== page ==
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Arch Toxicol. 2017 Jan;91(1):217-230. doi: 10.1007/s00204-016-1695-x. Epub 2016 Apr 2.

Metabolomic network analysis of estrogen-stimulated MCF-7 cells: a comparison of overrepresentation analysis, quantitative enrichment analysis and pathway analysis versus metabolite network analysis.

Author information

1
Department of Environmental Health Sciences, Center for Alternatives to Animal Testing, Bloomberg School of Public Health, Johns Hopkins University, Baltimore, MD, USA.
2
Department of Environmental Health Sciences, Edyth H. Schoenrich Professor of Preventive Medicine, Bloomberg School of Public Health, Johns Hopkins University, Baltimore, MD, USA.
3
Department of Environmental Health Sciences, Center for Alternatives to Animal Testing, Bloomberg School of Public Health, Johns Hopkins University, Baltimore, MD, USA. THartung@jhsph.edu.
4
Doerenkamp-Zbinden Chair for Evidence-based Toxicology, Bloomberg School of Public Health, Johns Hopkins University, Baltimore, MD, USA. THartung@jhsph.edu.
5
Center for Alternatives to Animal Testing-Europe, University of Konstanz, Constance, Germany. THartung@jhsph.edu.

Abstract

In the context of the Human Toxome project, mass spectroscopy-based metabolomics characterization of estrogen-stimulated MCF-7 cells was studied in order to support the untargeted deduction of pathways of toxicity. A targeted and untargeted approach using overrepresentation analysis (ORA), quantitative enrichment analysis (QEA) and pathway analysis (PA) and a metabolite network approach were compared. Any untargeted approach necessarily has some noise in the data owing to artifacts, outliers and misidentified metabolites. Depending on the chemical analytical choices (sample extraction, chromatography, instrument and settings, etc.), only a partial representation of all metabolites will be achieved, biased by both the analytical methods and the database used to identify the metabolites. Here, we show on the one hand that using a data analysis approach based exclusively on pathway annotations has the potential to miss much that is of interest and, in the case of misidentified metabolites, can produce perturbed pathways that are statistically significant yet uninformative for the biological sample at hand. On the other hand, a targeted approach, by narrowing its focus and minimizing (but not eliminating) misidentifications, renders the likelihood of a spurious pathway much smaller, but the limited number of metabolites also makes statistical significance harder to achieve. To avoid an analysis dependent on pathways, we built a de novo network using all metabolites that were different at 24 h with and without estrogen with a p value <0.01 (53) in the STITCH database, which links metabolites based on known reactions in the main metabolic network pathways but also based on experimental evidence and text mining. The resulting network contained a "connected component" of 43 metabolites and helped identify non-endogenous metabolites as well as pathways not visible by annotation-based approaches. Moreover, the most highly connected metabolites (energy metabolites such as pyruvate and alpha-ketoglutarate, as well as amino acids) showed only a modest change between proliferation with and without estrogen. Here, we demonstrate that estrogen has subtle but potentially phenotypically important alterations in the acyl-carnitine fatty acids, acetyl-putrescine and succinoadenosine, in addition to likely subtle changes in key energy metabolites that, however, could not be verified consistently given the technical limitations of this approach. Finally, we show that a network-based approach combined with text mining identifies pathways that would otherwise neither be considered statistically significant on their own nor be identified via ORA, QEA, or PA.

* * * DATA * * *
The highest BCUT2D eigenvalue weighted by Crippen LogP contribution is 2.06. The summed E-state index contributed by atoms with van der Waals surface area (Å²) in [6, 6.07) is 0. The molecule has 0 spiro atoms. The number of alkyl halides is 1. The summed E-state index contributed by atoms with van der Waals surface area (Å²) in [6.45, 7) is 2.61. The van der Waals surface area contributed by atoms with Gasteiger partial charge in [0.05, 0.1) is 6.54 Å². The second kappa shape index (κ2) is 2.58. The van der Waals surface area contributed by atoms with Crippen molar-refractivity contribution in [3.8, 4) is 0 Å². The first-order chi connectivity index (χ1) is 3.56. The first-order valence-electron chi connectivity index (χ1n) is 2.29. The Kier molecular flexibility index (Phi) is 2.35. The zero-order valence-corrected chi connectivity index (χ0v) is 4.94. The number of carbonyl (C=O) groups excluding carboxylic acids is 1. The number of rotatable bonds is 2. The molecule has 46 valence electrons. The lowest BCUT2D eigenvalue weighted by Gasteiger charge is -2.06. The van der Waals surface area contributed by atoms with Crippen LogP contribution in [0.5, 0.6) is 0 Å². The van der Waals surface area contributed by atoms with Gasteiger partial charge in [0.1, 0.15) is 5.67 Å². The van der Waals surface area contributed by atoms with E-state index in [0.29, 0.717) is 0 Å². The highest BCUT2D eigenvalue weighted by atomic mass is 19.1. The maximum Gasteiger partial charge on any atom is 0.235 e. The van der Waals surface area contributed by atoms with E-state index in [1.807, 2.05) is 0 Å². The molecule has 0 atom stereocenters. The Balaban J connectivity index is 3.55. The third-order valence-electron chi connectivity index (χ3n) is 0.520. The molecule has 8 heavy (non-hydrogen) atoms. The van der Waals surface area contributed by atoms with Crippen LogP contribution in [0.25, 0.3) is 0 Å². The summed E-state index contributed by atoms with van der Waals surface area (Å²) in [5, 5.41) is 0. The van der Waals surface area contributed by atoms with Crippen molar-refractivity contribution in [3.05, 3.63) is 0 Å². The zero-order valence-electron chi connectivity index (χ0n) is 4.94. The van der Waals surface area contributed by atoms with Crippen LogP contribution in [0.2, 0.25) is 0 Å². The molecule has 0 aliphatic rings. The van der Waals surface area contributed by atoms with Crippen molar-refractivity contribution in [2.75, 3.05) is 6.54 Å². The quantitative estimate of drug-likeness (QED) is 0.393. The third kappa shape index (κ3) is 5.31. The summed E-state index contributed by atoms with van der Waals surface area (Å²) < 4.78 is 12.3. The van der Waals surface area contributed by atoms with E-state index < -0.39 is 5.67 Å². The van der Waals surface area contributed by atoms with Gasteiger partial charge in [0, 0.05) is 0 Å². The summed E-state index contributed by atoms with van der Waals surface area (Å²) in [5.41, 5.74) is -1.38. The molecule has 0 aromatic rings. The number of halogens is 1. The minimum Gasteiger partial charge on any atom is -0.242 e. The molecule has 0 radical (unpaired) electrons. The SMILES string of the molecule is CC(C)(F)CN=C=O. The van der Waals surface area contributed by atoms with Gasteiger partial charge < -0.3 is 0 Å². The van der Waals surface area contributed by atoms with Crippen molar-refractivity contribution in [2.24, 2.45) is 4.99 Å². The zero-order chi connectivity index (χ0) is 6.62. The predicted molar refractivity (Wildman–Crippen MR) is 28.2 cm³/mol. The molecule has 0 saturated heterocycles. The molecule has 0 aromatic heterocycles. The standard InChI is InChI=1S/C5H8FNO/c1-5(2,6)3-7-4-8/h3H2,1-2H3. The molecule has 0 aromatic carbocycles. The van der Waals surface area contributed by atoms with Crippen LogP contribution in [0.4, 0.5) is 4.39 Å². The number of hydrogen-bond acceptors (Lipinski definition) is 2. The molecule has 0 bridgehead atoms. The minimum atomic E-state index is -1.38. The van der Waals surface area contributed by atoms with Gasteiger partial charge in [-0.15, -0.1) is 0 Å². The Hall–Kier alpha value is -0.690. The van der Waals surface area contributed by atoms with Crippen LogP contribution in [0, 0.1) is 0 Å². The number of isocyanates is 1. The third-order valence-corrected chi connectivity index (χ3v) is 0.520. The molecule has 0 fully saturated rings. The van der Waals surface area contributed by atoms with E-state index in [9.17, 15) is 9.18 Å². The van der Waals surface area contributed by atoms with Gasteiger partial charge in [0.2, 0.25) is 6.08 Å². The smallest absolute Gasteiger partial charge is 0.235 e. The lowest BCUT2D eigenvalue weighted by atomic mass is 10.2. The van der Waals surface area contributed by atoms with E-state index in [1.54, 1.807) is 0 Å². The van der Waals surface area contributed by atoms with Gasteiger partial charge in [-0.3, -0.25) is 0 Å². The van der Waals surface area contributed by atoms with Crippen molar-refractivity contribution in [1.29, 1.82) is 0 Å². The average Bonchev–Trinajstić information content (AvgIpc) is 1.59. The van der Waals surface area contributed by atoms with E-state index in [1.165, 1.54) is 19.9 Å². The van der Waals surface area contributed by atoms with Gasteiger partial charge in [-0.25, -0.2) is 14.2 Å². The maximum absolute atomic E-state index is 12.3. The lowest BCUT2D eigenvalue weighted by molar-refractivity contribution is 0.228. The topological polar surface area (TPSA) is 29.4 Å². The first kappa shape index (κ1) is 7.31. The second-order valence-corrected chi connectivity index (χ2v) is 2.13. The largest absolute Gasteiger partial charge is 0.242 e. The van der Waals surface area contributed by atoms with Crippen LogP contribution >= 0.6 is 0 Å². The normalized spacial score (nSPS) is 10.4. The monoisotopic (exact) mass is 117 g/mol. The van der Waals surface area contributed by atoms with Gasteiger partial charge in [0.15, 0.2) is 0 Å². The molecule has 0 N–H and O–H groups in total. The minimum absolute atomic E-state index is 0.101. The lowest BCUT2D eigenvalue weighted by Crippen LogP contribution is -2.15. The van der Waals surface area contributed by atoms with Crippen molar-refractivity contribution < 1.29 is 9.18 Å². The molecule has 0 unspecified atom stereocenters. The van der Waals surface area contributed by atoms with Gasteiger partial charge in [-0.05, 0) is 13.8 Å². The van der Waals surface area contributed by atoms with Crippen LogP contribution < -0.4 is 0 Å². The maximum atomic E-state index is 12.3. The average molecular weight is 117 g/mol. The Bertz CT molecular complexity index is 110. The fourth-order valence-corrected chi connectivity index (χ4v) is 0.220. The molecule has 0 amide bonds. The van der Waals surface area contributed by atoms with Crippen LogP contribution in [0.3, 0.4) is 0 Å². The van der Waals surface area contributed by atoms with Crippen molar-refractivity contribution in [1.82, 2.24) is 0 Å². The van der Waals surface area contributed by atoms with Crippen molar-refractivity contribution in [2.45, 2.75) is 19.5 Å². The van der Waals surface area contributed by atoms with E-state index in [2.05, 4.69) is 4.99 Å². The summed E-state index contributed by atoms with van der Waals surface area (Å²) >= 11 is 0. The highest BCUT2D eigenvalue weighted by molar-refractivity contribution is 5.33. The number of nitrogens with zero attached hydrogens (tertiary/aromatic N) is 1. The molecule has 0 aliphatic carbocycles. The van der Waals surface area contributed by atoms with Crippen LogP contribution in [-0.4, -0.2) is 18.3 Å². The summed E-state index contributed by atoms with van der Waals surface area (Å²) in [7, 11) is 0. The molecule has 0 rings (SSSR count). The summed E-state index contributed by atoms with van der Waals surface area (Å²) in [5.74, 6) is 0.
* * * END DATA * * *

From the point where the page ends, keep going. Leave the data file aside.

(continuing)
KEYWORDS:

Bioinformatics; Computational toxicology; Endocrine disruption; Estrogen; Metabolomics; Pathway analysis

PMID:
27039105
PMCID:
PMC5047848
DOI:
10.1007/s00204-016-1695-x
[Indexed for MEDLINE]
Free PMC Article

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